The UN Security Council held a second day of talks on Syria Tuesday as government forces continued to shell the city of Hama. Britain, France, Germany and Portugal are hoping to revive a formal resolution condemning the crackdown.
AFP - The UN Security Council on Tuesday held new talks on the Syrian government's deadly crackdown on protests, but hopes of a formal resolution condemning the violence remained faint, diplomats said.
The 15-nation council is now under mounting international pressure to take a stand on the worsening violence.
European nations distributed the text of a new draft resolution on Syria, but Russian and Indian envoys said it was barely different from a version they have been rejecting for the past two months.
"It is not new," said Russia's UN ambassador Vitaly Churkin.
EU adds five to Syrian blacklist
The European Union Tuesday added Syrian Defence Minister Ali Habib Mahmud and four others to its blacklist of individuals and businesses associated with the ongoing repression there.
The list now also includes Mohammed Mufleh, head of Syrian military intelligence in Hama.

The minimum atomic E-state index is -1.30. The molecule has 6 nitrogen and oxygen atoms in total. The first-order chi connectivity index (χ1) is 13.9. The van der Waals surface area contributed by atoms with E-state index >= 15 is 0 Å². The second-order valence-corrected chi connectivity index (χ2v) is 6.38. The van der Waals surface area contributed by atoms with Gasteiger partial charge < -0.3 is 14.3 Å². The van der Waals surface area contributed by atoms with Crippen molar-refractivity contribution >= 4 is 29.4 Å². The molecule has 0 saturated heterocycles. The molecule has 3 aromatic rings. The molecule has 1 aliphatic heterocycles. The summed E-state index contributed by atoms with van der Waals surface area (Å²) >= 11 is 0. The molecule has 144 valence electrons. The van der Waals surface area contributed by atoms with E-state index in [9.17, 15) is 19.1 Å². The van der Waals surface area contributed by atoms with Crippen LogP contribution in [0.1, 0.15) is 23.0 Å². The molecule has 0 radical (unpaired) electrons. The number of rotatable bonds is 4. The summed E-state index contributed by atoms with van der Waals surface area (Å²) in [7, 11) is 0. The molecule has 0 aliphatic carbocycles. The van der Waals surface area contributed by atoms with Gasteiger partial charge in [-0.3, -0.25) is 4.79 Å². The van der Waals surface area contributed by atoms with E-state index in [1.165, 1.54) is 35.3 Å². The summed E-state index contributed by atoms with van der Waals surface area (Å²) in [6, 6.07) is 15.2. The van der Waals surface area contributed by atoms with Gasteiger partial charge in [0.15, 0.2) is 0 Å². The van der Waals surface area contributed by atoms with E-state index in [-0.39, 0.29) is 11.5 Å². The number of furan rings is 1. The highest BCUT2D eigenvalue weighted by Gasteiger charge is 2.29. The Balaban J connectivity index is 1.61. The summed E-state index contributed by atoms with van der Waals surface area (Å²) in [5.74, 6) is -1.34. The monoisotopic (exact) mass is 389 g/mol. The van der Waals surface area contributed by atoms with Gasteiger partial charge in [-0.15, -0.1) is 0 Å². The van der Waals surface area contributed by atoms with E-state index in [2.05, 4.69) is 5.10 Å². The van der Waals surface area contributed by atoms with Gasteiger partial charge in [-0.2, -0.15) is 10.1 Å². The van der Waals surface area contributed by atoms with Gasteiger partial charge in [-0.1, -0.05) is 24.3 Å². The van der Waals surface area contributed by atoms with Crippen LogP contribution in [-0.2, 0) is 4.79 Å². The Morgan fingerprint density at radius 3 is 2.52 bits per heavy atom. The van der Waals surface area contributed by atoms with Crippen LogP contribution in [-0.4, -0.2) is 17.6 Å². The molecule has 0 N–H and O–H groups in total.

Major General Tawfiq Yunis, head of 'internal security' in the General Intelligence Directorate and Mohammed Makhlouf, also known as Abu Rami, an uncle of Syrian President Bashar al-Assad have also been added.
Completing the list is Ayman Jabir who was "directly involved in repression and violence against the civilian population."
"There has been no change to the text which was on the table, there has been some technical update," added Indian envoy Hardeen Singh Puri.
"Our position is very clear, I think the council needs to pronounce itself. Just how the council pronounces itself, in what way, with what degree of emphasis requires a discussion," Puri, president of the council for August, told reporters.
Russia and China, two of the five permanent council members with veto powers, had threatened to block past attempts to pass a resolution. Brazil, India and South Africa had also spoken out against a resolution or statement.
Following the new violence at the weekend, all Security Council countries have now expressed concern there is now wider acceptance that the Security Council must act, diplomats said.
Some diplomats say it is more likely the Security Council will now try to agree on a less formal statement on Syria, with no warning of UN action.
Date created : 2011-08-02